If you are a trader, it is almost a certainty that you have had to deal with the ups and downs of trading streaks… and the effect they have on your psychology.
Today, I am going to dig into some detail about this topic of trading streaks in data. I will provide a couple quick and easy practices that you can try to help balance out the emotions that accompany trading streaks.
And to be clear, when I talk about trading streaks, I am talking about when it feels as if you are so out of synch with the market that you can’t hit a single profit target. Or, alternatively, when it feels as if you have the hot hand and can do no wrong. These trading streaks, I would argue, perhaps have more to do with probability theory than with your psychology and skills as a trader.
So when you are on a bad losing streak, do not worry, you aren’t as bad as you think you are. And consequently when you are on a fantastic winning streak, you aren’t as good as you think you are. Your mindset should be balanced and in a neutral state, because the distribution of your trade outcomes are completely random. We know that one trade’s outcome has nothing to do with another trade’s outcome.
With this in mind, lets go a little further in depth.
We know that as traders we must have an edge, we need some advantage on the market, even if it is only a small one. This naturally inclines our minds to think that if we have an edge on the market, we will not have to deal with any serious losing streaks. That is surely a mistake. I will provide a simple example to show that even with 50% odds (or no edge), one-sided streaks in random data can be stunning.
For instance, try flipping a coin 100 times and recording the outcome of each toss. If you have no background in probability this one exercise can teach you a lot about what may be happening in your trading. When some people run this exercise, they may be surprised to the outcome. It is possible that a few people will have something like 70 heads and 30 tails. Well aren’t our odds 50/50? We would assume over a sample size that it would be closer to 45/55 or even to 40/60. Also, in some exercises, you will have what feels like “unrealistic” streaks. Understand that these “unrealistic” streaks are still well within the bounds of probability. The first time I tried this exercise, I actually had a streak of 17 tails. That seemed impossible to me.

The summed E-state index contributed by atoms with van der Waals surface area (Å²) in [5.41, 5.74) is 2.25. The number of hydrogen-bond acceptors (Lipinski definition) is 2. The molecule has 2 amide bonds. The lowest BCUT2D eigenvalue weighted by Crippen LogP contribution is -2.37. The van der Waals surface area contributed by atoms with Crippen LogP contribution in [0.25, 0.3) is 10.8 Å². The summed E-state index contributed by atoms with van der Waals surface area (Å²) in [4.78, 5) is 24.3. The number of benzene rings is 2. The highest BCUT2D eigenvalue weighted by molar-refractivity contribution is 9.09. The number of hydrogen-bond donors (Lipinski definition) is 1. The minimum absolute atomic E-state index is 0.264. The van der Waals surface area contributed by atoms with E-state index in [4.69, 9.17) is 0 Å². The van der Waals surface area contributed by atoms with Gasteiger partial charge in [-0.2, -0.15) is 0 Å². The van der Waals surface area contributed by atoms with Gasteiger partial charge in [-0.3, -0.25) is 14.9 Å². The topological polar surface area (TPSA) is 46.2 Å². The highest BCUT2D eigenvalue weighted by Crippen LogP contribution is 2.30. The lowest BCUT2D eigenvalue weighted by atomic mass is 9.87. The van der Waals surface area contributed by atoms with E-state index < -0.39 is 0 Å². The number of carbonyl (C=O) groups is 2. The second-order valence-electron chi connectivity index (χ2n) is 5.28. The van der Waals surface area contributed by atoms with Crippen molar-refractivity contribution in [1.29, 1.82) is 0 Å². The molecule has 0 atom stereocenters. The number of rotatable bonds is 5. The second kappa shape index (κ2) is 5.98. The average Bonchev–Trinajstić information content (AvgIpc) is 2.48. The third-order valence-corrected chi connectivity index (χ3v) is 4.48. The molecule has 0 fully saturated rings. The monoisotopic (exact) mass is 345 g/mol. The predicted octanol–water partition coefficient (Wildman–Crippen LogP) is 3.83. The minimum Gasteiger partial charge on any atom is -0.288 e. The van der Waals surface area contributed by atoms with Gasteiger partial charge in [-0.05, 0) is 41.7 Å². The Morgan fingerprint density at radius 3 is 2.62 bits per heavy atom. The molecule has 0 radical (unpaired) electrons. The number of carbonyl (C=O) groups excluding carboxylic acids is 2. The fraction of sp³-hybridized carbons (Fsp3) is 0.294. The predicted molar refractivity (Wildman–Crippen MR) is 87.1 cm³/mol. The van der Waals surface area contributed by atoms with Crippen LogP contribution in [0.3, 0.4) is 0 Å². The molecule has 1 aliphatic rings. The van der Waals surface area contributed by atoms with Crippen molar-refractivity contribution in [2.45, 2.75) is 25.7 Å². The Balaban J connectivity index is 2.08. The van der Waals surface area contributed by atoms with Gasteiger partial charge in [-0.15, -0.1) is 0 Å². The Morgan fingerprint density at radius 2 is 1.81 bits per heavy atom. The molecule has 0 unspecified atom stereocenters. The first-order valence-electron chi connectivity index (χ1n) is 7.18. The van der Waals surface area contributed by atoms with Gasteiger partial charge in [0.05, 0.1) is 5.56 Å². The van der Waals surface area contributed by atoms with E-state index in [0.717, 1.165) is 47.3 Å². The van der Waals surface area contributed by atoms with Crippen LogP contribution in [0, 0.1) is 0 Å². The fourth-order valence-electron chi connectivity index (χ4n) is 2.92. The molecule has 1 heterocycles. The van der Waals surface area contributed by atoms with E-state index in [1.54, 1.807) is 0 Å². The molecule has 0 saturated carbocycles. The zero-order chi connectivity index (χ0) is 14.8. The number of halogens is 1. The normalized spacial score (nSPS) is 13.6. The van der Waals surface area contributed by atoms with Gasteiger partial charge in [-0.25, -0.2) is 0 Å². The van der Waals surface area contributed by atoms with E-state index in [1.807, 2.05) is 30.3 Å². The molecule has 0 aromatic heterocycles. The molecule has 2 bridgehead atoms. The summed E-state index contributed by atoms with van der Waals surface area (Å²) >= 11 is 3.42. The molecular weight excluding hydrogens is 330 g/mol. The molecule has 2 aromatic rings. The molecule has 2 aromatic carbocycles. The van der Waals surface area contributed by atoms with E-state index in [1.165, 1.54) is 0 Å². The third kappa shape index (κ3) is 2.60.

What can we learn from this simple observation into probability theory?
Well we know we need a larger sample size to filter out the noise of shorter-term fluctuations. And that is why I think it is absurd of people to obsess over market “calls”. I do not care about the outcome of one trade, fifty trades or even 100 trades. What was the outcome of 1,000 trades or 10,000 trades? However, there is an interesting conundrum here. The larger the sample size of data, the higher probability of what we could classify as “unrealistic” trading streaks.
So keep that in mind during your roller coaster ride of trading outcomes. All in all, this observation truly should be speaking to you towards the randomness of trading outcomes. As I said, people assume that because we have a discretionary impact in trading or that because we have an edge, that we are somehow alleviated from these nuisances. Please learn from this simple exercise that it is best to keep a neutral state of mind when faced with these trading streaks. Continue to act on your trading methodology with discipline and everything else is just random.
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Any opinions expressed herein are solely those of the author, and do not in any way represent the views or opinions of any other person or entity.